Part I: Tuesday, October 6, 2:00-4:00pm ET
Part II: Thursday, October 8, 2:00-3:30pm ET
Part II: Thursday, October 8, 2:00-3:30pm ET
The Coastal Forum seeks to provide an opportunity for members to meet and build a network with peers of different professional backgrounds involved in coastal development and/or resilience
- Offer a forum to share best practices for coastal development, resilience, and planning
- Provide a targeted group to share and provide private sector input into new tools and resources
- Provide an opportunity for leadership and expertise development in coastal development and resilience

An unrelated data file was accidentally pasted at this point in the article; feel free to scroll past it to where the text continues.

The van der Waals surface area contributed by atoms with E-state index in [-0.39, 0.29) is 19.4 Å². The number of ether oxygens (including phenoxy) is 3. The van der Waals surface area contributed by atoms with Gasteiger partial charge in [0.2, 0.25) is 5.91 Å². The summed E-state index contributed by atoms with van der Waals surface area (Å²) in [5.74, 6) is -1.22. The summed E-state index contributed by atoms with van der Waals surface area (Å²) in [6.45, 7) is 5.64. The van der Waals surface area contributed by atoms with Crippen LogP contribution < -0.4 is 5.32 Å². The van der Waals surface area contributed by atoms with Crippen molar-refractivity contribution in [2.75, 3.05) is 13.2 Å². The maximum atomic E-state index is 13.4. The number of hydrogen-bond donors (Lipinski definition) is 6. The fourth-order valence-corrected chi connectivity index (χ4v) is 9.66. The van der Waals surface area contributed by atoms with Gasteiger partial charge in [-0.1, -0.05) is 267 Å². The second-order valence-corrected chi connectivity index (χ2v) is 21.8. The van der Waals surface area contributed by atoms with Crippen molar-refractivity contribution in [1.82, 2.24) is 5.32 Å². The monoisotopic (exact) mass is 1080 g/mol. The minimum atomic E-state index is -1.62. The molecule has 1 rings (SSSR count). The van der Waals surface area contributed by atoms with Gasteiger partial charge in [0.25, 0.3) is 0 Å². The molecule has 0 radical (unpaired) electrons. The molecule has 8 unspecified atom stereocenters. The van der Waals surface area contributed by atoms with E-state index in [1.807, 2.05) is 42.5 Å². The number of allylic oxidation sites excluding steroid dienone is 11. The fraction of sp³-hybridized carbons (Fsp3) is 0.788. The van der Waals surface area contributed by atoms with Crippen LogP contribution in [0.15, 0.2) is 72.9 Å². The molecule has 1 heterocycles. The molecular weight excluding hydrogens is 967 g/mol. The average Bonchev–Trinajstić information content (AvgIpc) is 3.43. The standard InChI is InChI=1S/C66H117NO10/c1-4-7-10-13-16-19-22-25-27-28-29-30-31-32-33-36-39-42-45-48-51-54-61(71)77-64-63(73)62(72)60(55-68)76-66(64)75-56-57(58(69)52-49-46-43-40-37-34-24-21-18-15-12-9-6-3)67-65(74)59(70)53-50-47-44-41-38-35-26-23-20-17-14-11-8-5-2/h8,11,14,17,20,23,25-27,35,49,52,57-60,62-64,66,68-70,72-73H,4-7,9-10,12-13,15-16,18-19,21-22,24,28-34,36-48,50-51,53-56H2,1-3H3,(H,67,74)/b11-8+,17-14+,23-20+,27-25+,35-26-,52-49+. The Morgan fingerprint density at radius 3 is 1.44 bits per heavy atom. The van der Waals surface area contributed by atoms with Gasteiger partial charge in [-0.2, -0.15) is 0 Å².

Registration to the 2020 Virtual Fall Meeting is required to attend this forum. If you have not already done so, please click here to register for the meeting and join your peers from every sector of the real estate industry for ULI’s flagship virtual event, October 13-15, 2020. Links to access this virtual forum will be made available through the 2020 Virtual Fall Meeting platform, and distributed a few days before the event via email.